Benefits versus drawbacks of installing artificial turf
To the Editor:
There was an apparent groundswell in favor of turning a future cemetery into a playground or playing field, take your pick. Now they want to follow FICA’s lead (the soccer or non-American football governing body) and install artificial turf. Actually, only the women soccer players get to play on the fake grass, men can still play on the real thing. Boys and girls will get to play on it in Amherst, if installed.
Forty of the women international football players have sued FICA and the Canadian Soccer Association for gender discrimination. They also feel that the artificial surfaces they’ve played on require longer post game recovery time (3-4 days vs. a day on real grass) as tendons and ligaments are more sore after playing on the ersatz turf. There’s also the usual thing about the heat retention attributes; it’s 20-30 percent warmer or hotter than actual grass. A surface temperature of 120 degrees Fahrenheit has been measured. How hot is that? Those who use the touch method of determining what is too hot say that a surface of 130 degrees is too hot to hold your finger on. It’s about what your water heater is supposed to be set in your house. Not a lawn I’d want to lay down on.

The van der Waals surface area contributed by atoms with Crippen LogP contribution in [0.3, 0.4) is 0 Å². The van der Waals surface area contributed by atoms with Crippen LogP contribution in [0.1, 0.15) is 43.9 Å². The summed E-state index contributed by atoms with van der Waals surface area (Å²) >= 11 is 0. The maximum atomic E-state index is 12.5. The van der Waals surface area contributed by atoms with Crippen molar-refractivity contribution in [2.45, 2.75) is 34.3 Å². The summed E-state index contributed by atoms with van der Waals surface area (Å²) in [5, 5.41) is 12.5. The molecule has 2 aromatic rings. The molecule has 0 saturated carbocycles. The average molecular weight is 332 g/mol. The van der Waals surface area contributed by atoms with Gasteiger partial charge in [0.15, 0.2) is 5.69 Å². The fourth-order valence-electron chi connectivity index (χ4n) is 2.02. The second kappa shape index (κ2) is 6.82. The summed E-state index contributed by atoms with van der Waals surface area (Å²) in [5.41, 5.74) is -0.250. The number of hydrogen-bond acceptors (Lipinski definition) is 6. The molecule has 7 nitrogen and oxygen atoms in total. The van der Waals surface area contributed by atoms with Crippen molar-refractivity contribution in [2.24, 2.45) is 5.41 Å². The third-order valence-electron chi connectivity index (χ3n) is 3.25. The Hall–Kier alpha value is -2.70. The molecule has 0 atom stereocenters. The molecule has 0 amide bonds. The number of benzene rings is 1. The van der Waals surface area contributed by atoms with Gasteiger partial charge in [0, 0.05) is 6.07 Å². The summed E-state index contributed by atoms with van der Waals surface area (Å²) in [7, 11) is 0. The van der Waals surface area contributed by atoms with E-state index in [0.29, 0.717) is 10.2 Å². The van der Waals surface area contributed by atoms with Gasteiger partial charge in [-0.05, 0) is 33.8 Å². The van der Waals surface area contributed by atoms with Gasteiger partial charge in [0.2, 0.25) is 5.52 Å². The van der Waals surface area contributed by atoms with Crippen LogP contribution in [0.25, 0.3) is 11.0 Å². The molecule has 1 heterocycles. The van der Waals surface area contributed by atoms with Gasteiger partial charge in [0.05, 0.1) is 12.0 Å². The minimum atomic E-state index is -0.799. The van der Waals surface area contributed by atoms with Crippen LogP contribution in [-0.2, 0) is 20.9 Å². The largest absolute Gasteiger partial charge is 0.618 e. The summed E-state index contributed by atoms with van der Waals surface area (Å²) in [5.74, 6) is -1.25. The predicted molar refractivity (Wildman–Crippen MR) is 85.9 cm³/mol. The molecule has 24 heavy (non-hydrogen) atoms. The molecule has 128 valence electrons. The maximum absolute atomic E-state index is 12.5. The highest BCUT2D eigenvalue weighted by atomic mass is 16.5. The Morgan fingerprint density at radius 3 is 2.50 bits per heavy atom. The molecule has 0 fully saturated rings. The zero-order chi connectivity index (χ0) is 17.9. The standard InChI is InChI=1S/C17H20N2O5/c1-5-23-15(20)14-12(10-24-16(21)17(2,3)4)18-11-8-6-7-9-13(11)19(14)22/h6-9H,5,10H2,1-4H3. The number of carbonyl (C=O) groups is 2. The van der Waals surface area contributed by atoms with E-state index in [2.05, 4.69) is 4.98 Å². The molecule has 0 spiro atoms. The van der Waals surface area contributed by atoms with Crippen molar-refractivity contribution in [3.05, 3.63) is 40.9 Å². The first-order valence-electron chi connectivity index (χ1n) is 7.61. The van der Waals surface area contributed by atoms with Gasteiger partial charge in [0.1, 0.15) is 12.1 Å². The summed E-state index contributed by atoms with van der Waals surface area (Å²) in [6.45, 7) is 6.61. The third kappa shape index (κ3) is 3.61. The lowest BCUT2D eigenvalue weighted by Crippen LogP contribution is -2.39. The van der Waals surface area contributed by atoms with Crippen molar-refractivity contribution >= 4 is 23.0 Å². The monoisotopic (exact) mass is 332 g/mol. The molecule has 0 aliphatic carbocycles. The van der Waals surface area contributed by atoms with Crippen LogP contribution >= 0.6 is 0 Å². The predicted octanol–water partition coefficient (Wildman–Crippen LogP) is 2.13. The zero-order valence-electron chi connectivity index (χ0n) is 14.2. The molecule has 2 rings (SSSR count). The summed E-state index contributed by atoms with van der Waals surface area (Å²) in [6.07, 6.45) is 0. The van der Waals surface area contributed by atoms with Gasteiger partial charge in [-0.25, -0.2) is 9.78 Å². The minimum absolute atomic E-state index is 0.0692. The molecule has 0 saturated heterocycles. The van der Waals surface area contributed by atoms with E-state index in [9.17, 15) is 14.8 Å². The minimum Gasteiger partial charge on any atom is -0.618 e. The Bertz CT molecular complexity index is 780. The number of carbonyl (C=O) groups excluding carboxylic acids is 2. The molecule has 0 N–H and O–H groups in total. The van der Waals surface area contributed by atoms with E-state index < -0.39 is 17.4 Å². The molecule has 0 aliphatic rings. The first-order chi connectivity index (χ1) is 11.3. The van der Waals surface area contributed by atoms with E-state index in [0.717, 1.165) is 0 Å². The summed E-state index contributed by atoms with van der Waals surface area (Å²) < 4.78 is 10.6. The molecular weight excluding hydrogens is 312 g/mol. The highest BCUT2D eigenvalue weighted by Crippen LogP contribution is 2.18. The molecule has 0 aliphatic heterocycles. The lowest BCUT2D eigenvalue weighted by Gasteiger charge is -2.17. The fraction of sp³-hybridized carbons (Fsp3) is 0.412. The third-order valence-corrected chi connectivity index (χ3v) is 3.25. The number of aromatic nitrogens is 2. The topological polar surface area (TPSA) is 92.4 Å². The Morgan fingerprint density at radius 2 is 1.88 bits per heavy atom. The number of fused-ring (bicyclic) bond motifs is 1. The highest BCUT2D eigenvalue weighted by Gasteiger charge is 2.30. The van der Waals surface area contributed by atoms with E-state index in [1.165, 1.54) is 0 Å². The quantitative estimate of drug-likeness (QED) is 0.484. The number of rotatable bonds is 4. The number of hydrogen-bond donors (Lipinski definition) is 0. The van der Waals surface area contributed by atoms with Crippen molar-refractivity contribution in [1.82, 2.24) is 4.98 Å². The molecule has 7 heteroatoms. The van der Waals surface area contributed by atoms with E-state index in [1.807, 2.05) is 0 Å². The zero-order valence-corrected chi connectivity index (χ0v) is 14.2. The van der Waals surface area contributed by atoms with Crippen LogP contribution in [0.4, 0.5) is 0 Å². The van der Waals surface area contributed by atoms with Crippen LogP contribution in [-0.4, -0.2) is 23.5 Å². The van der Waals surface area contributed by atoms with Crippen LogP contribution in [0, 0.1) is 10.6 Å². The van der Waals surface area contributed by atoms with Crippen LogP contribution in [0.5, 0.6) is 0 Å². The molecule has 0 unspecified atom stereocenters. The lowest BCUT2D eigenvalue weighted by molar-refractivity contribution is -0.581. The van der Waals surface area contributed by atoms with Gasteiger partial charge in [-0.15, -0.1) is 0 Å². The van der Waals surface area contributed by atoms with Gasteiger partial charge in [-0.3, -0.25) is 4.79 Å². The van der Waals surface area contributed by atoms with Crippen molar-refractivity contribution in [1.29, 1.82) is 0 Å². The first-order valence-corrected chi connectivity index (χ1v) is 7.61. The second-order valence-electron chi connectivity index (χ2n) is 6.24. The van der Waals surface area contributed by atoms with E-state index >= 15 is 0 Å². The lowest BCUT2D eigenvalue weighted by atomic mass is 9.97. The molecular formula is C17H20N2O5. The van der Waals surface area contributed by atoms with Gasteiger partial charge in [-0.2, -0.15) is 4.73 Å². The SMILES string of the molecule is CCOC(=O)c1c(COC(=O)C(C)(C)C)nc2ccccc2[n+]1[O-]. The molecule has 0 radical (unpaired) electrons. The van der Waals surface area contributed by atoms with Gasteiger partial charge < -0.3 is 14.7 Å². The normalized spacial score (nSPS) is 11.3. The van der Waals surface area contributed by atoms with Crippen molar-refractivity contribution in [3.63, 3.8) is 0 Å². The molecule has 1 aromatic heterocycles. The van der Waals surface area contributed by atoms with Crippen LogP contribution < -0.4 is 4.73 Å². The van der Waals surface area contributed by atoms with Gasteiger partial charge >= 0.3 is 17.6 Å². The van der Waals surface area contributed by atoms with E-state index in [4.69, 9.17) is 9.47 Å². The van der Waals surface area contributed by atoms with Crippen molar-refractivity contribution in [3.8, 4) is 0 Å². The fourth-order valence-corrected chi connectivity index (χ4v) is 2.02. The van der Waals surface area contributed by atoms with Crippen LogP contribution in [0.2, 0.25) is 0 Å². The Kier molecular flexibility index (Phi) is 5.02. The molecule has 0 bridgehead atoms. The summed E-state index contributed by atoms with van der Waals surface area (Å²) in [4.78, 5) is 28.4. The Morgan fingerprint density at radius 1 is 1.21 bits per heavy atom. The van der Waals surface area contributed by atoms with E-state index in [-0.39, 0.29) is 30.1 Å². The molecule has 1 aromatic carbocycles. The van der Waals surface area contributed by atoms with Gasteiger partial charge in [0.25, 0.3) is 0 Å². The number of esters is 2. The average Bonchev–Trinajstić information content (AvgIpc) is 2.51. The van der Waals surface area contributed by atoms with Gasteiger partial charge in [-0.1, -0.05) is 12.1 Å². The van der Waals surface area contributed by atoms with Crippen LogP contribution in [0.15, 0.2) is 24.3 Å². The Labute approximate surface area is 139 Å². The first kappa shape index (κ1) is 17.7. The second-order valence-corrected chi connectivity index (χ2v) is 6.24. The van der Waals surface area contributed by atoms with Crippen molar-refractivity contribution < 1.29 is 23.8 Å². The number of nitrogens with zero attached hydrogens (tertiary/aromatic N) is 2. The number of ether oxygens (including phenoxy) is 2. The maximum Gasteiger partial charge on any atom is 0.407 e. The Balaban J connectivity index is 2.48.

I did a web search on "artificial turf injuries." Not scientific I’ll grant you, but there were about equal for and against results on the first page. I must add that the results for artificial turf were from manufacturers of the stuff, teams that had already had it installed instead of grown and FICA. The Synthetic Turf Council (yes there is one), are overwhelmingly for it. Some of the studies against false grass are pretty dry, but enter what I did and see for yourself.
Keep in mind the other benefits of faux turf are that you don’t have to pay people to mow it, repair divots or fertilize it. I suppose you’d just have to vacuum it once a week during the season and maybe hose it down with disinfectant. What’s that compared to a few sore joints?